The true viability of any organization is ultimately gauged by how well it anticipates and addresses market needs, fills critical value gaps and provides customers with a great product, outstanding service and a memorable experience. This is more the case today than ever before, with an even bigger premium being placed on the anticipation and experience factors. The unprecedented breadth and magnitude of the choices consumers have before them has changed the way in which organizations need to differentiate themselves. The sharply honed edge of competition in every sector and the advent of technological solutions in almost every aspect of our lives make market driven, customer focused creativity, originality and novelty the currency by which we will ever increasingly gauge the health and success of an organization and its people.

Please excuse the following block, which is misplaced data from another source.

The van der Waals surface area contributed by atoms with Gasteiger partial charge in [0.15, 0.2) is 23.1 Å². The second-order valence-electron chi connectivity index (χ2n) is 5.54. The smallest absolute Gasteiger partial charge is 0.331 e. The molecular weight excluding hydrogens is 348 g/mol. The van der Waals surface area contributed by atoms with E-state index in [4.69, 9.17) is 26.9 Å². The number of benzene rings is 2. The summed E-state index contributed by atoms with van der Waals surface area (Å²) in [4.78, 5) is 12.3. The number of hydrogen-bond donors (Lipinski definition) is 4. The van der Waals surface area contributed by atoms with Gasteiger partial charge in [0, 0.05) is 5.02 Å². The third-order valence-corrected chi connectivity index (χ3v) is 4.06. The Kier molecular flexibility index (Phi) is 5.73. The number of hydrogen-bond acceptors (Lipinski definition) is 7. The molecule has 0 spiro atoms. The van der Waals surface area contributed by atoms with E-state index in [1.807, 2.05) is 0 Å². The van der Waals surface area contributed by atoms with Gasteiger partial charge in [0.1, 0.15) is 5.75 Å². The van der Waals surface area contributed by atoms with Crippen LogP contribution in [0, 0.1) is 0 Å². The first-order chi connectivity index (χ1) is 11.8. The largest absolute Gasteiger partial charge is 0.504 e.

Book Doug as a speaker!